Government bans "rip-off" premium-rate phone numbers

8 August 2013

The government is to outlaw the use of 084, 087 and other "rip-off" telephone numbers for enquiries and complaints.

Included in the Department for Business, Innovations & Skills' (BIS) recent update on its consumer rights bill was a paragraph that states that if a trader makes a phone number available to customers, that number must be either a geographic number, a mobile number, or a freephone number.

David Hickson, campaigner with the Fair Telecoms Campaign, said the detail was "one among many measures not adequately prioritised by BIS" when it made its consumer rights bill announcement earlier this week.

Hickson said: "It is reassuring that the premium charges associated with 084 numbers are now recognised for what they are. This ban will be great for consumers and it will also highlight many other situations where use of the numbers must cease."

But he was quick to point out that the rule does not appear to apply to customers of government services. The Department for Work and Pensions, for example, uses numbers that begin with 35 or 0845, while BIS itself operates an 0845 number for its redundancy payments service helpline.

Other popular services that still use premium-rate telephone numbers include Citizens Advice, UCAS and the Student Loans Company.

"The imminent announcement of A-level results for England on 15 August will once again focus attention on the needs of those progressing to higher education," said Hickson in a statement.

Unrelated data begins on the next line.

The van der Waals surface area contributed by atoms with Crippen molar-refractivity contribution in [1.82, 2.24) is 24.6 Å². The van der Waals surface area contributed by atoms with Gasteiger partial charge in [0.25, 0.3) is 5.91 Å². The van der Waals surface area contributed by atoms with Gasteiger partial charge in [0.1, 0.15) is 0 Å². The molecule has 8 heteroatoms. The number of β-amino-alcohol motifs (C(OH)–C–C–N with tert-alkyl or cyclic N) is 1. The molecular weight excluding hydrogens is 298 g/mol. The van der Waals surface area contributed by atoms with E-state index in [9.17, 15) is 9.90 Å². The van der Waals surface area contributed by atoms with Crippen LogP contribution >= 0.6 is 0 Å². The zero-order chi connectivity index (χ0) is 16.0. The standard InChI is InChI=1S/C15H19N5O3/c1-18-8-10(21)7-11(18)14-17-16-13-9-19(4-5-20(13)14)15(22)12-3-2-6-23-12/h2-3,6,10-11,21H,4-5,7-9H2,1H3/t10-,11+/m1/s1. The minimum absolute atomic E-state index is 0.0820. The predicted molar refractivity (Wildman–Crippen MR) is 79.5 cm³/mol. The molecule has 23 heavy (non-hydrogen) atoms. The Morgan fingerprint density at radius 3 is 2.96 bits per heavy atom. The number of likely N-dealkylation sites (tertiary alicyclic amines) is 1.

"All vulnerable groups have a higher than normal tendency to use mobile phones, where the marginal cost difference in calling 084/087 numbers is at its greatest," he added.

The 'service charge' subsidy of more than 10p a minute earned by UCAS on calls to its 0871 number is only part of the call cost incurred. Most telephone companies also add an 'access charge' when originating calls to all 084/087 numbers. This can be as great as 39p per minute on some mobile tariffs for some number types.

"Companies and public bodies should be able to take responsibility for themselves. Does Citizens Advice really need government regulation to tell it how to behave? Whether compelled by law, inspired to do the right thing or pressed by angry customers, those who cannot justify a service charge on callers must cease using 084 and 087 numbers."

BIS is inviting comments on the draft regulations by 11 October. They will become law by the end of 2013, to be in effect by the middle of 2014.

Which are the premium-rate numbers that frustrate you the most? Let us know in the comment box below.


In reply to by anonymous_stub (not verified)

Hi I called sky and after looking on a web site for phone number I came got one thinking it was a direct number I called it the number was 118390. I was charged £92 for a 25 minute call . After ringing sky on the correct number I found out the company was Colt national directory enquires. Not having much success contacting them.any comments would help. Regards Keith

In reply to by anonymous_stub (not verified)

I had high cost on bill tried looking phone number up on internet but myself or Vodafone couldn't even tell me who they are the number is 08444725863 just want find out so can leave bad reviews and warn others to beware

In reply to by anonymous_stub (not verified)

Did this ban come into effect? Still seeing 084 and 087 numbers all over the place.

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